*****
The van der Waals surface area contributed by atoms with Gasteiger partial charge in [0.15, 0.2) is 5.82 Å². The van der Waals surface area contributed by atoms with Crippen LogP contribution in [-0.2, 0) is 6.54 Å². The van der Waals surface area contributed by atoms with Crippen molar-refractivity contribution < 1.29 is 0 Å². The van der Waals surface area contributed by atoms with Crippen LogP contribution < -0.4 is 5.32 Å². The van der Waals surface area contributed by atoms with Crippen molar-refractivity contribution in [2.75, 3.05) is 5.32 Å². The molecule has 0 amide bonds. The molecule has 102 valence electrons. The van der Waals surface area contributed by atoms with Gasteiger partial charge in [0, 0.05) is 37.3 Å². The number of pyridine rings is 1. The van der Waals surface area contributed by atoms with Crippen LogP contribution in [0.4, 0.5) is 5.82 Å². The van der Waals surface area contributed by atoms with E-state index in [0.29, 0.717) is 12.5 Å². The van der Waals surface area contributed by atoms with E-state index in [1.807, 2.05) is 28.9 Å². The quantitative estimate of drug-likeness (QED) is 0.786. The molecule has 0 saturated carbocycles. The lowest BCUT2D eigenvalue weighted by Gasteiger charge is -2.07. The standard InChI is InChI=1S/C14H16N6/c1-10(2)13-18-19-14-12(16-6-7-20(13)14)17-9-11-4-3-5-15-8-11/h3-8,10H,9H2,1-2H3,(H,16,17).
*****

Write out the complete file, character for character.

The van der Waals surface area contributed by atoms with Gasteiger partial charge in [0.15, 0.2) is 5.82 Å². The van der Waals surface area contributed by atoms with Crippen LogP contribution in [-0.2, 0) is 6.54 Å². The van der Waals surface area contributed by atoms with Crippen molar-refractivity contribution < 1.29 is 0 Å². The van der Waals surface area contributed by atoms with Crippen LogP contribution < -0.4 is 5.32 Å². The van der Waals surface area contributed by atoms with Crippen molar-refractivity contribution in [2.75, 3.05) is 5.32 Å². The molecule has 0 amide bonds. The molecule has 102 valence electrons. The van der Waals surface area contributed by atoms with Gasteiger partial charge in [0, 0.05) is 37.3 Å². The number of pyridine rings is 1. The van der Waals surface area contributed by atoms with Crippen LogP contribution in [0.4, 0.5) is 5.82 Å². The van der Waals surface area contributed by atoms with E-state index in [0.29, 0.717) is 12.5 Å². The van der Waals surface area contributed by atoms with E-state index in [1.807, 2.05) is 28.9 Å². The quantitative estimate of drug-likeness (QED) is 0.786. The molecule has 0 saturated carbocycles. The lowest BCUT2D eigenvalue weighted by Gasteiger charge is -2.07. The standard InChI is InChI=1S/C14H16N6/c1-10(2)13-18-19-14-12(16-6-7-20(13)14)17-9-11-4-3-5-15-8-11/h3-8,10H,9H2,1-2H3,(H,16,17).